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Sony says hackers targeted it because it tried to protect content

Pedestrians are reflected on a Sony signage in Tokyo June 28, 2011. Sony Corp believes it was targeted by hackers because it tried to protect its intellectual property, CEO Howard Stringer told a shareholders' meeting at which he sidestepped a call for him to step down over the incident.

Toru Hanai/REUTERS

Sony Corp. believes it was targeted by hackers because it tried to protect its intellectual property, CEO Howard Stringer told a shareholders' meeting at which he sidestepped a call for him to step down over the incident.

No one has claimed responsibility for the massive April hacking attack in which details on 77 million PlayStation Network and Qriocity accounts were leaked, but many have speculated that the attack was sparked by Sony's efforts to clamp down on unauthorized use of its PlayStation games console.

Sony said at the time credit card information may have been stolen, sparking lawsuits and casting a shadow over its plans to combine content and hardware products via online services. The company also disclosed more hacking attacks against it in May and June.

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"We believe that we first became the subject of attack because we tried to protect our IP (intellectual property), our content, in this case videogames," Stringer told shareholders at Tuesday's meeting in response to a question about the background to the incident.

Other high-profile firms, including defence contractor Lockheed Martin and Google Inc. , have also been victims of recent cyber attacks.

Sony sued hacker George Hotz for copyright infringement and circumventing PlayStation 3's protection schemes after he posted information on the Internet that would enable gamers to run self-created applications on their consoles.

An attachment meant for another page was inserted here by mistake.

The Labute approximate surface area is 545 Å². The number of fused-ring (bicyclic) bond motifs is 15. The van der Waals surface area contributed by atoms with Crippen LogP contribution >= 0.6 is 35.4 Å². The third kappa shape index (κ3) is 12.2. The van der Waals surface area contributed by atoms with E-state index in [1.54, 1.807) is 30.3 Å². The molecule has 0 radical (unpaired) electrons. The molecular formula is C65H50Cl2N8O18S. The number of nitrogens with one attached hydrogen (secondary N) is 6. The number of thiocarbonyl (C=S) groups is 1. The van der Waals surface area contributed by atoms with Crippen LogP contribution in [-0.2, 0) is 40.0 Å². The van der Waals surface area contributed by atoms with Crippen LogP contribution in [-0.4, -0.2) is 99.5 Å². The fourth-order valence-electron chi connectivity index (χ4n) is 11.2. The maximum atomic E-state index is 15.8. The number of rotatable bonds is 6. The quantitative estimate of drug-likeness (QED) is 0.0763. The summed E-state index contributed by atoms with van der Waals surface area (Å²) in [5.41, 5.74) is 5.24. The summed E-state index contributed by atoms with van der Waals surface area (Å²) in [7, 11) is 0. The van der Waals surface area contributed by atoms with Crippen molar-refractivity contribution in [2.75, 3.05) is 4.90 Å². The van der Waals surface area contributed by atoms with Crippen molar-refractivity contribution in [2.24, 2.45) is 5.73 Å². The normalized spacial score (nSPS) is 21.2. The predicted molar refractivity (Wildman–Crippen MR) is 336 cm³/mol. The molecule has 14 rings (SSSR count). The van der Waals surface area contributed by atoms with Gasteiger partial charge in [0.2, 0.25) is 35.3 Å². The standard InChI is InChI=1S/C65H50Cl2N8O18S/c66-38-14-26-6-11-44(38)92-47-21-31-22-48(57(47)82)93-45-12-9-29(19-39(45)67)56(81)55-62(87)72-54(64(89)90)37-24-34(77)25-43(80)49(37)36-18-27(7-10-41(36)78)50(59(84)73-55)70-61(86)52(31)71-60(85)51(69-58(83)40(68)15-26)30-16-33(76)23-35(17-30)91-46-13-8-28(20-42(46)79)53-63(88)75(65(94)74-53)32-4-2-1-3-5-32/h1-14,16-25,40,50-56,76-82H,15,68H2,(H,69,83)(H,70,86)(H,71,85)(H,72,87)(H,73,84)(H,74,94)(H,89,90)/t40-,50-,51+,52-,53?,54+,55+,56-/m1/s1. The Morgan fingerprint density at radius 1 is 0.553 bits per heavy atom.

The company, which says the information would make pirating games easier, announced on April 11 it had settled the charges against Hotz. About a week later, Sony's systems were hacked.

Hotz, who first gained notoriety by unlocking Apple's iPhone, has now landed a job at Facebook, media reports said on Monday.


Stringer did not respond directly when another shareholder asked him to step down to allow the company to make a fresh start after what is believed to be the world's biggest ever Internet security breach.

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Sony's share price has fallen about 16 per cent since April 26, the day before the company revealed the first attack, and were almost flat on Tuesday.

The 69-year-old Welsh-born former TV producer, said only that his foremost responsibility was to oversee the company's development and to nurture the next generation of management.

Stringer also referred to the growing list of other companies and organizations that have been hacked.

"I think you see that cyber terrorism is now a global force, affecting many more companies than just Sony," he added.

"If hackers can hack Citibank, the FBI and the CIA, and yesterday the video game company Electronics Arts , then it's a negative situation that governments may have to resolve," Stringer said.

In April, Sony appointed Kazuo Hirai, 50, as second-in-command, and Stringer has said he is in pole position to take over the top job, though the timing is unclear.

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Sony says usage of its PlayStation video games network has returned to about 90 per cent of the level before the security breach, but some users remain angry.

A court case filed in the United States this month accuses Sony of laying off employees in a unit responsible for network security two weeks before the hacking incident.

Sony also spent lavishly on security to protect its own corporate information while failing to do the same for its customers' data, the proposed class action lawsuit alleges.

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